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Commentaries and editorials

Managing Salmon Populations

by Charles E. Lawson
Reno Gazette-Journal, October 12, 2007

I noticed salmon in the Columbia River system are getting some attention again. It would be nice to see salmon runs in Nevada again; and while the issue is being addressed, perhaps some attention should be paid to gill netting by special interest groups.

A large number of the fish are being killed simply for their roe, which is then sold as caviar.

The management of salmon by fish and game departments has reached new heights, or depths, depending on your point of view. It seems fishery biologists and elite sporting groups have determined there is a difference between wild salmon and hatchery salmon, the former somehow being a so much better fish than the latter.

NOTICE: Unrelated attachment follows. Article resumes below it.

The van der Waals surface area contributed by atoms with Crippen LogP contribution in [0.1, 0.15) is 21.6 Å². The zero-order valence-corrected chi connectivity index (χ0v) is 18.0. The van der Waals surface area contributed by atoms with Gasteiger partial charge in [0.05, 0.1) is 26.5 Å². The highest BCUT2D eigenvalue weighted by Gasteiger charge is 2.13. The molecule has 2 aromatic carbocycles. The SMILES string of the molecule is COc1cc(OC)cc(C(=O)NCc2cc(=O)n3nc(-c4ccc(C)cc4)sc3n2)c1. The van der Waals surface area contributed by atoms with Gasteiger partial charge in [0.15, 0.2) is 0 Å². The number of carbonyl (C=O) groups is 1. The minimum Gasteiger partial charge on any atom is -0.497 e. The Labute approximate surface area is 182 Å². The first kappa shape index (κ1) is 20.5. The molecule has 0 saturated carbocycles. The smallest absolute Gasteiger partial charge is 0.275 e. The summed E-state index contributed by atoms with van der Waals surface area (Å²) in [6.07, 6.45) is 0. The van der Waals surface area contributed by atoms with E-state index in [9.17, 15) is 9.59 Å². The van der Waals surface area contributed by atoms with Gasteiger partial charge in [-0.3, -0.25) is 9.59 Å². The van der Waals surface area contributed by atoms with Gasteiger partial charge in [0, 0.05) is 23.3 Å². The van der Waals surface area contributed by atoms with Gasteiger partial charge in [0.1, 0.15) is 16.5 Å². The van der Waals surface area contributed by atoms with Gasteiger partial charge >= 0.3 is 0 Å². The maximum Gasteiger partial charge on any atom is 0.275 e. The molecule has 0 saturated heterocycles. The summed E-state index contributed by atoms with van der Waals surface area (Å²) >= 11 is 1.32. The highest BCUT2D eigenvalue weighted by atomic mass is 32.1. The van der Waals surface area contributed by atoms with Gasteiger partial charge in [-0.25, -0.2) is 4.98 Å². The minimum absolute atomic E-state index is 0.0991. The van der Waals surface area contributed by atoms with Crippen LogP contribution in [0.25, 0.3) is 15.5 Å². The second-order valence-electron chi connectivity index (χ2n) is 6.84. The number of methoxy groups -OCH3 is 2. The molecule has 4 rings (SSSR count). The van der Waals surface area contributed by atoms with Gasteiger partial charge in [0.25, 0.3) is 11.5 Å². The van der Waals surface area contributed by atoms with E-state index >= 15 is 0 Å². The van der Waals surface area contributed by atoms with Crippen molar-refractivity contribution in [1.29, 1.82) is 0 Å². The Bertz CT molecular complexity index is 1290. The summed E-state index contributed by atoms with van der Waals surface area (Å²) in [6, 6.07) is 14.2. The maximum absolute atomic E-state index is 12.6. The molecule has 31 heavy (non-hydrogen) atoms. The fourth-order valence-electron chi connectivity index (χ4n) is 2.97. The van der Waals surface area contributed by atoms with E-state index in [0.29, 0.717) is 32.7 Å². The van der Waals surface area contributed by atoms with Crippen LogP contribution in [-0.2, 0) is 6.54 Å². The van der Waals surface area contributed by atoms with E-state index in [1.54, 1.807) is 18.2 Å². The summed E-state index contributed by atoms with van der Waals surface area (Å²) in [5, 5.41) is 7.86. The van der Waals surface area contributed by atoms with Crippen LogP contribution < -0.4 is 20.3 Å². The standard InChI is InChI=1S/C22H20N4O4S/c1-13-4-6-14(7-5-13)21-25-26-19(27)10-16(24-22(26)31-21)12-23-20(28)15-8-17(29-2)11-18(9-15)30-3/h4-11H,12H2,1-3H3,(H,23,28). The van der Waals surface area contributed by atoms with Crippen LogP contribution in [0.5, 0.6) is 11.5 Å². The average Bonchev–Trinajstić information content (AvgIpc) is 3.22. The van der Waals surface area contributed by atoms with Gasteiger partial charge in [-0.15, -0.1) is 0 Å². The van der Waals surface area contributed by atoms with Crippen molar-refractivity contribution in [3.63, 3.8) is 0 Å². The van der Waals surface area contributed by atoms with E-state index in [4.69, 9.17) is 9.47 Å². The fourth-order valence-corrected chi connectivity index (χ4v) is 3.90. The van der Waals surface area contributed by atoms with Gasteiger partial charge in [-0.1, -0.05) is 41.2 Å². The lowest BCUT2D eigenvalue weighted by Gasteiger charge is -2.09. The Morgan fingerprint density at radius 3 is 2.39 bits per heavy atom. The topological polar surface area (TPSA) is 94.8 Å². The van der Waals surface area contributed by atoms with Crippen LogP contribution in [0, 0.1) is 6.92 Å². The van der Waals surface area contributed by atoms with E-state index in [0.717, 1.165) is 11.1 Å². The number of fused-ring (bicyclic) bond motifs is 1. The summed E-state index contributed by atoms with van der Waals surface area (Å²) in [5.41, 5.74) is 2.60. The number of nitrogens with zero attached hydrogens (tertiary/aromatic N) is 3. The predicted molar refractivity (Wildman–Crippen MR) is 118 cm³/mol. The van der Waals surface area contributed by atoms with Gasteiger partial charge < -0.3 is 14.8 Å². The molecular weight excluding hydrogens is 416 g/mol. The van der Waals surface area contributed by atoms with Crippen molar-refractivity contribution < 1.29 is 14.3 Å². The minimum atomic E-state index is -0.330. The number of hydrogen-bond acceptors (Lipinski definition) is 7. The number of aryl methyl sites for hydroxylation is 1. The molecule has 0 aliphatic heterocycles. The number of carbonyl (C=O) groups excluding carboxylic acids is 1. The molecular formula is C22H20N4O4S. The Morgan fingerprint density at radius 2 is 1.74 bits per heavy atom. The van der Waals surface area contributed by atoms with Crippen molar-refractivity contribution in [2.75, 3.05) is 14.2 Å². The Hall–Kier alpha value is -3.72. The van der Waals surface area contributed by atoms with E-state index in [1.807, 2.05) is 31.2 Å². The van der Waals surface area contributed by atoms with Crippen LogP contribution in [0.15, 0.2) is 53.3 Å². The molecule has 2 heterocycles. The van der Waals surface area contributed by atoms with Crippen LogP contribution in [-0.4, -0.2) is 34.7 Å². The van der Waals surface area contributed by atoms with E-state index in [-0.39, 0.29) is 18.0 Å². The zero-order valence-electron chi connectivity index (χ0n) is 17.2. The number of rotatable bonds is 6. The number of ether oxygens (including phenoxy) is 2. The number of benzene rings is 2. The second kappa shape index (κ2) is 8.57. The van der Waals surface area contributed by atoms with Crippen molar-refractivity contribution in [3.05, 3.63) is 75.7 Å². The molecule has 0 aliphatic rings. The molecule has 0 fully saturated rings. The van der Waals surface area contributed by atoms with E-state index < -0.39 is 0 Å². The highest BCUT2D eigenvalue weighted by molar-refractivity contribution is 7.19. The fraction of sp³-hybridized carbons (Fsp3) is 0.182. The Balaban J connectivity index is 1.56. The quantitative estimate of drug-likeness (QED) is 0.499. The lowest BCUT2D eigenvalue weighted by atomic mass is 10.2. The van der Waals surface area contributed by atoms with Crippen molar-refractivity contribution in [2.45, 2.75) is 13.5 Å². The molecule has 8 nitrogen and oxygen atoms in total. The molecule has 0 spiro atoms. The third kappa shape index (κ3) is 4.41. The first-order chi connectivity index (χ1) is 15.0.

This decision has resulted in vastly lower numbers of hatchery fish being released into the rivers and streams, and a huge decrease in the number of salmon available for you and I to catch.

Maybe if these people somehow paid attention to Nevada's management of bears, mountain lions and other predators we'd be facing a huge increase in salmon predators and wind up with no fish at all.

Have you noticed there has been a huge decrease in sparrows, quail, robins, and assorted other small birds lately? At the same time there has been a large increase in hawks of all kinds and owls. Would there be a connection?

Charles E. Lawson is a retired contractor/project manager and long time Lyon County resident who is involved in our county.
Managing Salmon Populations
Reno Gazette-Journal, October 12, 2007

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